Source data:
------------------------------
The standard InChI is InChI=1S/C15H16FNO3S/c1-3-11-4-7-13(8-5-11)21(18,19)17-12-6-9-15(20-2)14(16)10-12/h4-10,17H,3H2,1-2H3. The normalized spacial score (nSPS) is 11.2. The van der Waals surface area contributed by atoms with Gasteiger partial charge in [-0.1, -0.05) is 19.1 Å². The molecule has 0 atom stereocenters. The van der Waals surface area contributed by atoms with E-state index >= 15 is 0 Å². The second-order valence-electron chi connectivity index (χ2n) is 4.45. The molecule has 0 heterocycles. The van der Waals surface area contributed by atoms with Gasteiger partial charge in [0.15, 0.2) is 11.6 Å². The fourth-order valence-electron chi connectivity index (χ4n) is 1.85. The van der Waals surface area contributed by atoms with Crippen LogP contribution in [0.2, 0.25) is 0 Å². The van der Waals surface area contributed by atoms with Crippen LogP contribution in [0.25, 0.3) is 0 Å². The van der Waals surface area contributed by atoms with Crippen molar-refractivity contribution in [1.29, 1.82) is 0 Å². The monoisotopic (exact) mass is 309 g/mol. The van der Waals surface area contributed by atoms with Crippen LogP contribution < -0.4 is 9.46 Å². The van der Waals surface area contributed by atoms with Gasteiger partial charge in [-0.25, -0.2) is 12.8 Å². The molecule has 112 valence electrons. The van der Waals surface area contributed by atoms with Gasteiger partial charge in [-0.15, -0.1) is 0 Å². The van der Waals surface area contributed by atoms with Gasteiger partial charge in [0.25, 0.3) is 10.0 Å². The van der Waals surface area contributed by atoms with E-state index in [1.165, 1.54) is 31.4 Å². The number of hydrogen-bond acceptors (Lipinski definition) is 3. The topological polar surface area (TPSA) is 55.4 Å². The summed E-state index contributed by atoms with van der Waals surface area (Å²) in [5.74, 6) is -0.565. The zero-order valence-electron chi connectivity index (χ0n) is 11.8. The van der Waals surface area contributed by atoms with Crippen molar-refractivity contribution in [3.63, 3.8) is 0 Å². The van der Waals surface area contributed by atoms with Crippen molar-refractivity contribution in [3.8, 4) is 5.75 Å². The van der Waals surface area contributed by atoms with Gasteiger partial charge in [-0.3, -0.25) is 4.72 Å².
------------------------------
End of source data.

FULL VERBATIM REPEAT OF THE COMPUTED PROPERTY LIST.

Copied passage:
The standard InChI is InChI=1S/C15H16FNO3S/c1-3-11-4-7-13(8-5-11)21(18,19)17-12-6-9-15(20-2)14(16)10-12/h4-10,17H,3H2,1-2H3. The normalized spacial score (nSPS) is 11.2. The van der Waals surface area contributed by atoms with Gasteiger partial charge in [-0.1, -0.05) is 19.1 Å². The molecule has 0 atom stereocenters. The van der Waals surface area contributed by atoms with E-state index >= 15 is 0 Å². The second-order valence-electron chi connectivity index (χ2n) is 4.45. The molecule has 0 heterocycles. The van der Waals surface area contributed by atoms with Gasteiger partial charge in [0.15, 0.2) is 11.6 Å². The fourth-order valence-electron chi connectivity index (χ4n) is 1.85. The van der Waals surface area contributed by atoms with Crippen LogP contribution in [0.2, 0.25) is 0 Å². The van der Waals surface area contributed by atoms with Crippen LogP contribution in [0.25, 0.3) is 0 Å². The van der Waals surface area contributed by atoms with Crippen molar-refractivity contribution in [1.29, 1.82) is 0 Å². The monoisotopic (exact) mass is 309 g/mol. The van der Waals surface area contributed by atoms with Crippen LogP contribution < -0.4 is 9.46 Å². The van der Waals surface area contributed by atoms with Gasteiger partial charge in [-0.25, -0.2) is 12.8 Å². The molecule has 112 valence electrons. The van der Waals surface area contributed by atoms with Gasteiger partial charge in [-0.15, -0.1) is 0 Å². The van der Waals surface area contributed by atoms with Gasteiger partial charge in [0.25, 0.3) is 10.0 Å². The van der Waals surface area contributed by atoms with E-state index in [1.165, 1.54) is 31.4 Å². The number of hydrogen-bond acceptors (Lipinski definition) is 3. The topological polar surface area (TPSA) is 55.4 Å². The summed E-state index contributed by atoms with van der Waals surface area (Å²) in [5.74, 6) is -0.565. The zero-order valence-electron chi connectivity index (χ0n) is 11.8. The van der Waals surface area contributed by atoms with Crippen molar-refractivity contribution in [3.63, 3.8) is 0 Å². The van der Waals surface area contributed by atoms with Crippen molar-refractivity contribution in [3.8, 4) is 5.75 Å². The van der Waals surface area contributed by atoms with Gasteiger partial charge in [-0.3, -0.25) is 4.72 Å².